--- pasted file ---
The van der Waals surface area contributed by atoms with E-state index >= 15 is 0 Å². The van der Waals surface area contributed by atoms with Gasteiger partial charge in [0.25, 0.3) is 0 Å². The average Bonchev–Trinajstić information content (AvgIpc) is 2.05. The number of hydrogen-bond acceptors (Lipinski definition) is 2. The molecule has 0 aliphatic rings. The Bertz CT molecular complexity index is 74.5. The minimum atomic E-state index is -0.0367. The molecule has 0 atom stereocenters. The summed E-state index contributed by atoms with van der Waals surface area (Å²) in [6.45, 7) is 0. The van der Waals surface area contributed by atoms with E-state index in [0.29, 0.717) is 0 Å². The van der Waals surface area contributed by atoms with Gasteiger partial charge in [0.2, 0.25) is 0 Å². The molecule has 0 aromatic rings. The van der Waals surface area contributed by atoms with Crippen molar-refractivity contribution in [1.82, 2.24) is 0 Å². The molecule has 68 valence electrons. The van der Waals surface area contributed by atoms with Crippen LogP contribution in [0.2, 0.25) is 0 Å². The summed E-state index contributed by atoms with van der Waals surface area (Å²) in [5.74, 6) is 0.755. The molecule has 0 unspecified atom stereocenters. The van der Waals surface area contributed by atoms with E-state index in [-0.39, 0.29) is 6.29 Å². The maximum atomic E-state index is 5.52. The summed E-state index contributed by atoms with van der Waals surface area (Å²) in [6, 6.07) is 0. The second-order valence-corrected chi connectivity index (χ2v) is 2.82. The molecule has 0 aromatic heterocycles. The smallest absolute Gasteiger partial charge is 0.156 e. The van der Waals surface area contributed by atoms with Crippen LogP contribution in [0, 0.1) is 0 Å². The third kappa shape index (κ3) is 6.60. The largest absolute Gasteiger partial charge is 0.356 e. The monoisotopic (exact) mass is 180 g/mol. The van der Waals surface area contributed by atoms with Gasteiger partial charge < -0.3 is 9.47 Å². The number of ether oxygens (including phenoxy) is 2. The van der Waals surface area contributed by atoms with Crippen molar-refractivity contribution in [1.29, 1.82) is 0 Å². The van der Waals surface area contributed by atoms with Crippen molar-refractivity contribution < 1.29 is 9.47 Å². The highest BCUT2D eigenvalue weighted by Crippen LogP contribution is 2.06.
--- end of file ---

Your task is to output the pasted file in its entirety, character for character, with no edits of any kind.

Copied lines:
The van der Waals surface area contributed by atoms with E-state index >= 15 is 0 Å². The van der Waals surface area contributed by atoms with Gasteiger partial charge in [0.25, 0.3) is 0 Å². The average Bonchev–Trinajstić information content (AvgIpc) is 2.05. The number of hydrogen-bond acceptors (Lipinski definition) is 2. The molecule has 0 aliphatic rings. The Bertz CT molecular complexity index is 74.5. The minimum atomic E-state index is -0.0367. The molecule has 0 atom stereocenters. The summed E-state index contributed by atoms with van der Waals surface area (Å²) in [6.45, 7) is 0. The van der Waals surface area contributed by atoms with E-state index in [0.29, 0.717) is 0 Å². The van der Waals surface area contributed by atoms with Gasteiger partial charge in [0.2, 0.25) is 0 Å². The molecule has 0 aromatic rings. The van der Waals surface area contributed by atoms with Crippen molar-refractivity contribution in [1.82, 2.24) is 0 Å². The molecule has 68 valence electrons. The van der Waals surface area contributed by atoms with Crippen LogP contribution in [0.2, 0.25) is 0 Å². The summed E-state index contributed by atoms with van der Waals surface area (Å²) in [5.74, 6) is 0.755. The molecule has 0 unspecified atom stereocenters. The van der Waals surface area contributed by atoms with E-state index in [-0.39, 0.29) is 6.29 Å². The maximum atomic E-state index is 5.52. The summed E-state index contributed by atoms with van der Waals surface area (Å²) in [6, 6.07) is 0. The second-order valence-corrected chi connectivity index (χ2v) is 2.82. The molecule has 0 aromatic heterocycles. The smallest absolute Gasteiger partial charge is 0.156 e. The van der Waals surface area contributed by atoms with Crippen LogP contribution in [0, 0.1) is 0 Å². The third kappa shape index (κ3) is 6.60. The largest absolute Gasteiger partial charge is 0.356 e. The monoisotopic (exact) mass is 180 g/mol. The van der Waals surface area contributed by atoms with Gasteiger partial charge < -0.3 is 9.47 Å². The number of ether oxygens (including phenoxy) is 2. The van der Waals surface area contributed by atoms with Crippen molar-refractivity contribution in [1.29, 1.82) is 0 Å². The van der Waals surface area contributed by atoms with Crippen molar-refractivity contribution < 1.29 is 9.47 Å². The highest BCUT2D eigenvalue weighted by Crippen LogP contribution is 2.06.